Canberra’s housing crisis has worsened, with rents now the equal highest in the country and on a par with Sydney.
The latest Domain Rental Report shows that the median weekly rent for a house in Canberra is $550, up 3.8 per cent over the three months to June.
The new median unit rental price is $450, the second highest in the nation behind Sydney’s $550.
The Inner South recorded the greatest increase in weekly rents, year-on-year, of 13.6 per cent to $750, while units in Weston Creek rents jumped 11.4 per cent to $440.
President of the Real Estate Institute of the ACT Michael Kumm said a combination of new arrivals, such as those working on light rail, lack of supply and higher rates and charges were taking their toll.
He said 42 per cent of all ACT dwellings were tenanted compared with the longtime figure of 32 per cent, and the only way to reduce overall rental rates was to reduce land tax and rates.
“We are now seeing the result of the 2018 Budget with the increase in rates and land tax having the rippling effect up the market. The reality is that this pushes up rents for tenants,” he said.
But supply remains an issue and the ACT Government needed to provide more low-cost housing for those on low incomes – either through public and/or community housing or through implementing requirements for new developments that make it mandatory for developers to include a percentage of affordable housing within large apartment buildings or englobo estates.
Independent Property Group Managing Director, Property Management, Hannah Gill said rental stock was being snapped up and new apartments were only easing the pressure in the short term.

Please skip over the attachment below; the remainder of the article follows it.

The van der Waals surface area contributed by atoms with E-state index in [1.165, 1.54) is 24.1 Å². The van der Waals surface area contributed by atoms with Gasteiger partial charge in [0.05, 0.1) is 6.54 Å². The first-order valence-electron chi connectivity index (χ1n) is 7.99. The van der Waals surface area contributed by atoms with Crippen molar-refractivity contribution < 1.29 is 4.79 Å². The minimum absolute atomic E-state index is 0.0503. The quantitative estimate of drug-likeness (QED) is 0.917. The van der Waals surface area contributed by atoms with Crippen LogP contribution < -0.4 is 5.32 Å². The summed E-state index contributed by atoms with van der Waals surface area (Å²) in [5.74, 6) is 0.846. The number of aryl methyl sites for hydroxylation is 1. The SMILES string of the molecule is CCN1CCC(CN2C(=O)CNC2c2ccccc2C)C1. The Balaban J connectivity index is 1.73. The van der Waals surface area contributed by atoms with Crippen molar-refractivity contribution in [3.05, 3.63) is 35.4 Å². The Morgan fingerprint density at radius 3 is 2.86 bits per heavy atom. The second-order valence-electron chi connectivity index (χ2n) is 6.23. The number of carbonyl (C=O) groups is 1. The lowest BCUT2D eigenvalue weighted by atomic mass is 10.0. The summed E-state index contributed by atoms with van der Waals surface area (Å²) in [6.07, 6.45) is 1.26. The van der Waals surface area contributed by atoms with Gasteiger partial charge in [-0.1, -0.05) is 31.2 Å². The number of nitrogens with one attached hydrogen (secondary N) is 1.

“We had 66 apartments in Gungahlin come up recently and it took about a month to rent them all. There’s no shortage of tenants looking. We’re approving over 100 new tenancies a month and it’s not even our busy season at the moment,” she said. check
Ms Gill said an influx of students was adding to accommodation pressures, and one or two bedroom apartments were only ever going to suit a certain demographic.
She said there was a whole chunk of the market that was not being serviced and the ACT needed a greater diversity of housing styles, particularly town houses for people who may not need a back yard but still have a pet.
Potential tenants were now willing to give up their pet if it meant being able to find accommodation, and that “is not a road we want to go down”.
“Even for someone in a comfortable public service job, rents for a one-bedroom apartment are challenging for a single person. You can only imagine how tough it is for people who don’t have those sorts of incomes,” Ms Gill said.
More supply was only part of the answer and there needed to be real consideration about what type.
“It’s no good just building apartments, if there’s no houses or town houses. What are people actually looking for? Do we need smaller properties, more community living?” Ms Gill said.
Executive Director of the Tenants Union Deb Pippen said life was getting harder for tenants and they were having to make tough choices in such a tight rental market, especially with energy costs also rising.
Ms Pippen said the ACT needed more affordable housing and the Government’s long-awaited Affordable Housing strategy needed to deliver.
“What it shows is how important it is that whatever is in the Affordable Housing Strategy is actually something concrete, that we see something that’s going to do something about the supply of affordable housing,” she said.
She said there needed to be more incentives for public and community housing so people can be in accommodation they can afford, but there were also more short-term measures the Government could take to make life more secure for tenants, particularly around rent rises and leases.
“We are working with Justice and Community Services and the Government to develop amendments and changes to the Residential and Tenancies Act to make it a bit fairer and more secure,” she said.